| 2.2°C Belfast

Battle on to preserve air raid shelter

ONE of the province's last remaining Second World War air raid shelters has been discovered in Portadown.

ONE of the province's last remaining Second World War air raid shelters has been discovered in Portadown.

The 1940s structure, which was excavated earlier this month from the Bann riverbank during bridge strengthening work in the town, is extremely rare and is believed to be the best-preserved example within Northern Ireland.

The find coincides with celebrations to mark the 60th anniversary of Victory in Europe Day and has sparked a vigorous debate about the future of the site.

Considerable public expense would be needed to conserve the shelter but its historic value has prompted a vocal lobby for its retention.

"I would like to see the shelter kept and protected, it is a very important part of Portadown's history and it needs to be looked after," Craigavon councillor Wolsey Smith said.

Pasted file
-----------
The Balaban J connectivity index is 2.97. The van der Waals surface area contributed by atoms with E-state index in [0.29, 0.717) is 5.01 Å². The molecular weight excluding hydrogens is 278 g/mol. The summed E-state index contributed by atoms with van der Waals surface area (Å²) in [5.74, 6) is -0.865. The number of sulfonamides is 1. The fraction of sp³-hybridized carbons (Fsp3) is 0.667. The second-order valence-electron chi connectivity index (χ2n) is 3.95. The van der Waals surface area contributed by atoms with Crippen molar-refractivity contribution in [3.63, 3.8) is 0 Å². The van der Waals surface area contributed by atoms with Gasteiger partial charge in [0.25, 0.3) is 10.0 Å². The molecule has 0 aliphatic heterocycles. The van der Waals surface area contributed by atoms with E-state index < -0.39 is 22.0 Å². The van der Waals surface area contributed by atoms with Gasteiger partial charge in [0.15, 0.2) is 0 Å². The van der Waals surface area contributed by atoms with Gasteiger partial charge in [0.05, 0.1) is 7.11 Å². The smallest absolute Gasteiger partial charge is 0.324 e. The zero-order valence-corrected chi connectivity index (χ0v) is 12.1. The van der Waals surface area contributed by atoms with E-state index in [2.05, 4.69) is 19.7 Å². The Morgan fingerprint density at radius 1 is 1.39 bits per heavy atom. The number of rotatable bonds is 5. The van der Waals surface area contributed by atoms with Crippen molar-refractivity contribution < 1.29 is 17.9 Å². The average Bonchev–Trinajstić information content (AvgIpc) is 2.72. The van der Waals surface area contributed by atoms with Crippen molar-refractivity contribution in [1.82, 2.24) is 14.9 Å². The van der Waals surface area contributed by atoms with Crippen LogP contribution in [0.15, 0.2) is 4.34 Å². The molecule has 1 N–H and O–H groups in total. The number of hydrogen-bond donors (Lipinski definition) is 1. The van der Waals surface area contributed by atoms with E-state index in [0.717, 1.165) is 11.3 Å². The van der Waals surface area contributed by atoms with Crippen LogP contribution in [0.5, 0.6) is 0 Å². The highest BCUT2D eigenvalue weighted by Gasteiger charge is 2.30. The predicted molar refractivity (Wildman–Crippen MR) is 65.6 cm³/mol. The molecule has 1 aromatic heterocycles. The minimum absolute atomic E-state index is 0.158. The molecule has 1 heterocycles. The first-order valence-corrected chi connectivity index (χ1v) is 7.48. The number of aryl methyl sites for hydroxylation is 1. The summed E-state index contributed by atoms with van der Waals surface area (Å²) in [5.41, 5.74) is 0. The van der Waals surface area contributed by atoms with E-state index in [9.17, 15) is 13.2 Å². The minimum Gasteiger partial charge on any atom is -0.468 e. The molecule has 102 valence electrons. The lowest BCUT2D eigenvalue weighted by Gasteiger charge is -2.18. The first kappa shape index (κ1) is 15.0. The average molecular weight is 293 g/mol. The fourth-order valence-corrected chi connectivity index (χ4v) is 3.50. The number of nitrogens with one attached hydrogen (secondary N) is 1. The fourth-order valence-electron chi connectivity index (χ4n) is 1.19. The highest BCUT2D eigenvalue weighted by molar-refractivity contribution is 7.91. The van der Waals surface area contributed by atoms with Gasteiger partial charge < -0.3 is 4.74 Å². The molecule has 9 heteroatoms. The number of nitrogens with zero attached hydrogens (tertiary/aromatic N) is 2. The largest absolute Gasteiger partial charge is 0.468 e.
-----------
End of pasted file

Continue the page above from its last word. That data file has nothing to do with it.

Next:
"The contractors are trying to work around it and preserve it and make it a bit of a feature, it is a very unusual find and there will not be too many of these in the country.

"This has brought back many memories for people, they are saying that they can remember playing in it."

Ten public air raid shelters were established in Portadown after a decision by town elders in 1940 to protect against German bombs.

None of the other centres are believed to have been retained. Lewis Porter, Craigavon council's principal administrative officer, is helping to decide the future of the sizeable shelter, 20ft long and 6ft wide, and said that difficult questions needed to be answered.

"We have to make a pragmatic decision on how to preserve it and how practical that is," he said.

"The worst case would be that it is demolished and that we put a brass plaque on the ground.

"It does take money to work around it.

"Farrans are being paid for the work that they have tendered for and if they have to preserve it and move it then that will cost extra money.

"If we allow this to be demolished then in 50-100 years time nobody will be able to take it over.

"It will become more important from a built heritage point of view as time goes by."

Another public shelter at Carrickfergus gasworks is not believed to be as well-preserved.

The structures were relatively rare in Northern Ireland because initially people believed that German planes would be unable to fly here, unload their bombs and return home on a single tank of fuel.

This belief was dramatically challenged by the German occupation of France and subsequent destruction during the bombing of Belfast which took place in 1941.